Children taking a Mediterranean diet are at least 15 percent less likely to be overweight or obese than those children who do not, claims a new study.
Weight, height, waist circumference and percent body fat mass were measured in children from eight countries – Sweden, Germany, Spain, Italy, Cyprus, Belgium, Estonia and Hungary.
“The adherence to a Mediterranean-like diet was assessed by a score calculating by giving one point for high intakes of each food group which was considered typical of the Mediterranean diet such as vegetables, fruit and nuts, fish and cereal grains,” explained study author Gianluca Tognon from University of Gothenburg, Sweden.
“One point was given for low intakes of foods untypical of the Mediterranean diet such as dairy and meat products,” he said. High scoring children were then considered high-adherent and compared to the others.
The team found that children with a high adherence to a Mediterranean-like diet were 15 percent less likely to be overweight or obese than low-adherent children.
The findings were independent of age, sex, socio-economic status or country of residence. “The promotion of a Mediterranean dietary pattern is no longer a feature of Mediterranean countries.
“Considering its potential beneficial effects on obesity prevention, this dietary pattern should be part of EU obesity prevention strategies,” said Tognon.
Source: Times of India
Researchers including an Indian-origin scientist have linked parental stress to weight gain in children.
The study found that children whose parents have high levels of stress have a Body Mass Index, or BMI, about 2 per cent higher than those whose parents have low levels of stress.
Children with higher parental stress also gained weight at a 7 per cent higher rate during the study period than other children.
Those figures may sound low, said lead author Dr. Ketan Shankardass, but they’re significant because they are happening in children, whose bodies and eating and exercise habits are still developing. Plus, if that weight gain continues and is compounded over a lifetime, it could lead to serious obesity and health issues.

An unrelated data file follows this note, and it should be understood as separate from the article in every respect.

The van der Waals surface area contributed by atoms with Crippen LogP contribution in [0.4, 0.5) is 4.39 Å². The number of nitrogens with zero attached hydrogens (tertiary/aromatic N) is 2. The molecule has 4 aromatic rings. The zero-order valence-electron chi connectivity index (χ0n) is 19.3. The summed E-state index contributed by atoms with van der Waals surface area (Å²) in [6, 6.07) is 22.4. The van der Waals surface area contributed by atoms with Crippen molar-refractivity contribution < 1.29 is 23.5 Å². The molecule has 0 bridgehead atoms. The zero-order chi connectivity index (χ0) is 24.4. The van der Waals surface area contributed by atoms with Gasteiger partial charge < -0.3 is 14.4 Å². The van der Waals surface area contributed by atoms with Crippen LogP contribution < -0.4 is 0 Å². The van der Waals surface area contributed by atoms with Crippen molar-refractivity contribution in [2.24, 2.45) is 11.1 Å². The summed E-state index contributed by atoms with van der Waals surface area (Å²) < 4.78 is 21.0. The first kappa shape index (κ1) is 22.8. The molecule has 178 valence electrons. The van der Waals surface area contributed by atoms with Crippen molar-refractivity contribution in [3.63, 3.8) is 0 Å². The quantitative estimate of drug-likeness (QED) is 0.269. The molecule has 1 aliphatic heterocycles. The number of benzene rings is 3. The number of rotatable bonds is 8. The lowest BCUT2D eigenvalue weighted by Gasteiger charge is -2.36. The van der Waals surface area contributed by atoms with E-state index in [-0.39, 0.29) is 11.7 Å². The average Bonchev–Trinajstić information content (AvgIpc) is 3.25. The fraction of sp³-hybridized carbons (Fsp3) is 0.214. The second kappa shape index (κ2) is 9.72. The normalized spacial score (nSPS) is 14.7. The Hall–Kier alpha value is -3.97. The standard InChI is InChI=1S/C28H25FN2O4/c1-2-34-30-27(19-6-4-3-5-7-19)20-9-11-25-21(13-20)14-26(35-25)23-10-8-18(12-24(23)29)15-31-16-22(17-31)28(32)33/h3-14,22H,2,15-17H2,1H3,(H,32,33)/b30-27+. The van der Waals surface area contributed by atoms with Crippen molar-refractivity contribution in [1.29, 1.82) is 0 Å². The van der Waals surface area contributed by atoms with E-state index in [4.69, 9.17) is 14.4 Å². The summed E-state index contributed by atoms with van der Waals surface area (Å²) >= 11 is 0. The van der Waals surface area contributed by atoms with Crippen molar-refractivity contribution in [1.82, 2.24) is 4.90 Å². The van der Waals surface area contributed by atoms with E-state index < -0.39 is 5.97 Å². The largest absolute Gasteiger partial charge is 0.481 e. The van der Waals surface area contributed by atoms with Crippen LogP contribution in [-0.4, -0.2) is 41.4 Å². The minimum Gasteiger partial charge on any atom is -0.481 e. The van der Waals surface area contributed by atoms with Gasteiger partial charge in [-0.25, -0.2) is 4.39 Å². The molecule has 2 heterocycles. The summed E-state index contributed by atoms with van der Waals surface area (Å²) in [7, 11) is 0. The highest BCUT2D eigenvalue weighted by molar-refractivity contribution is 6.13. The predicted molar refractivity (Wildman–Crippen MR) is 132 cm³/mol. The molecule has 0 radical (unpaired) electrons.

Dr. Shankardass, a social epidemiologist with the hospital’s Centre for Research on Inner City Health, studied data collected during the Children’s Health Study, one of the largest and most comprehensive investigations into the long-term effects of air pollution on the respiratory health of children.
The childrens’ BMI was calculated each year. Their parents were given a questionnaire to measure their perceived psychological stress that asked how often in the last month they were able or unable to control important things in their life and whether things were going their way or their difficulties were piling up so high they could not overcome them.
Dr. Shankardass noted that more than half the students followed in the California study were Hispanic, and that the effects of stress on their BMI was greater than children of other ethnic backgrounds.
The research has been published in the journal Pediatric Obesity.
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